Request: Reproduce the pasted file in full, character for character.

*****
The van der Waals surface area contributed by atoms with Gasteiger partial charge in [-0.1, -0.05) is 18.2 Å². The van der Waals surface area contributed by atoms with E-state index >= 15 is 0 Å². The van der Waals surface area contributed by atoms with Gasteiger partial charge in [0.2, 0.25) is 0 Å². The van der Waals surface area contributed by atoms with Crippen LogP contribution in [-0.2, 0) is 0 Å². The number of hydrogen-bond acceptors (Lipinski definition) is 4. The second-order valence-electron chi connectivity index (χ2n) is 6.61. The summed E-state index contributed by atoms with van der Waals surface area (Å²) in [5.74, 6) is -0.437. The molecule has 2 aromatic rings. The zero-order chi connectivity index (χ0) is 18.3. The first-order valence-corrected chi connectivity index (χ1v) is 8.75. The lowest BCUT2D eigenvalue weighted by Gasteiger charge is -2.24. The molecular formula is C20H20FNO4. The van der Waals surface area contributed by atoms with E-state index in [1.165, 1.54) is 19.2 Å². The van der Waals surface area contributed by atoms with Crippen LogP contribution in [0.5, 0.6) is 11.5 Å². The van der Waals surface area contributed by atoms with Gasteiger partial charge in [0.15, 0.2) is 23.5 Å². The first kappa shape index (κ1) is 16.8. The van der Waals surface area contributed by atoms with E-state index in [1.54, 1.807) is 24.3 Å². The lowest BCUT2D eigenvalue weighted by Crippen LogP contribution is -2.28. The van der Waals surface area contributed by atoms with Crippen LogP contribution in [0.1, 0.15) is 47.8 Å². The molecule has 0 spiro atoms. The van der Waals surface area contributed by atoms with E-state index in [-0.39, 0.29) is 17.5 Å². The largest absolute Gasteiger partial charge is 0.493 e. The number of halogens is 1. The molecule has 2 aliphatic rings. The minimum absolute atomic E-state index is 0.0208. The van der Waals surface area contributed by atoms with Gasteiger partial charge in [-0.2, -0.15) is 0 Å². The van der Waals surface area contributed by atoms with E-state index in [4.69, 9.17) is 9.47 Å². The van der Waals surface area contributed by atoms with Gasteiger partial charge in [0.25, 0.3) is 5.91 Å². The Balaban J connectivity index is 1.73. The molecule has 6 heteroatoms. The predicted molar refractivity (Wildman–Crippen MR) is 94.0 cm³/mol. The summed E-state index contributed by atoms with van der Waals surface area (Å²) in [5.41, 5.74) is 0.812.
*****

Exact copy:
The van der Waals surface area contributed by atoms with Gasteiger partial charge in [-0.1, -0.05) is 18.2 Å². The van der Waals surface area contributed by atoms with E-state index >= 15 is 0 Å². The van der Waals surface area contributed by atoms with Gasteiger partial charge in [0.2, 0.25) is 0 Å². The van der Waals surface area contributed by atoms with Crippen LogP contribution in [-0.2, 0) is 0 Å². The number of hydrogen-bond acceptors (Lipinski definition) is 4. The second-order valence-electron chi connectivity index (χ2n) is 6.61. The summed E-state index contributed by atoms with van der Waals surface area (Å²) in [5.74, 6) is -0.437. The molecule has 2 aromatic rings. The zero-order chi connectivity index (χ0) is 18.3. The first-order valence-corrected chi connectivity index (χ1v) is 8.75. The lowest BCUT2D eigenvalue weighted by Gasteiger charge is -2.24. The molecular formula is C20H20FNO4. The van der Waals surface area contributed by atoms with E-state index in [1.165, 1.54) is 19.2 Å². The van der Waals surface area contributed by atoms with Crippen LogP contribution in [0.5, 0.6) is 11.5 Å². The van der Waals surface area contributed by atoms with Gasteiger partial charge in [0.15, 0.2) is 23.5 Å². The first kappa shape index (κ1) is 16.8. The van der Waals surface area contributed by atoms with E-state index in [1.54, 1.807) is 24.3 Å². The lowest BCUT2D eigenvalue weighted by Crippen LogP contribution is -2.28. The van der Waals surface area contributed by atoms with Crippen LogP contribution in [0.1, 0.15) is 47.8 Å². The molecule has 0 spiro atoms. The van der Waals surface area contributed by atoms with E-state index in [-0.39, 0.29) is 17.5 Å². The largest absolute Gasteiger partial charge is 0.493 e. The number of halogens is 1. The molecule has 2 aliphatic rings. The minimum absolute atomic E-state index is 0.0208. The van der Waals surface area contributed by atoms with Gasteiger partial charge in [-0.2, -0.15) is 0 Å². The van der Waals surface area contributed by atoms with E-state index in [4.69, 9.17) is 9.47 Å². The van der Waals surface area contributed by atoms with Gasteiger partial charge in [0.25, 0.3) is 5.91 Å². The Balaban J connectivity index is 1.73. The molecule has 6 heteroatoms. The predicted molar refractivity (Wildman–Crippen MR) is 94.0 cm³/mol. The summed E-state index contributed by atoms with van der Waals surface area (Å²) in [5.41, 5.74) is 0.812.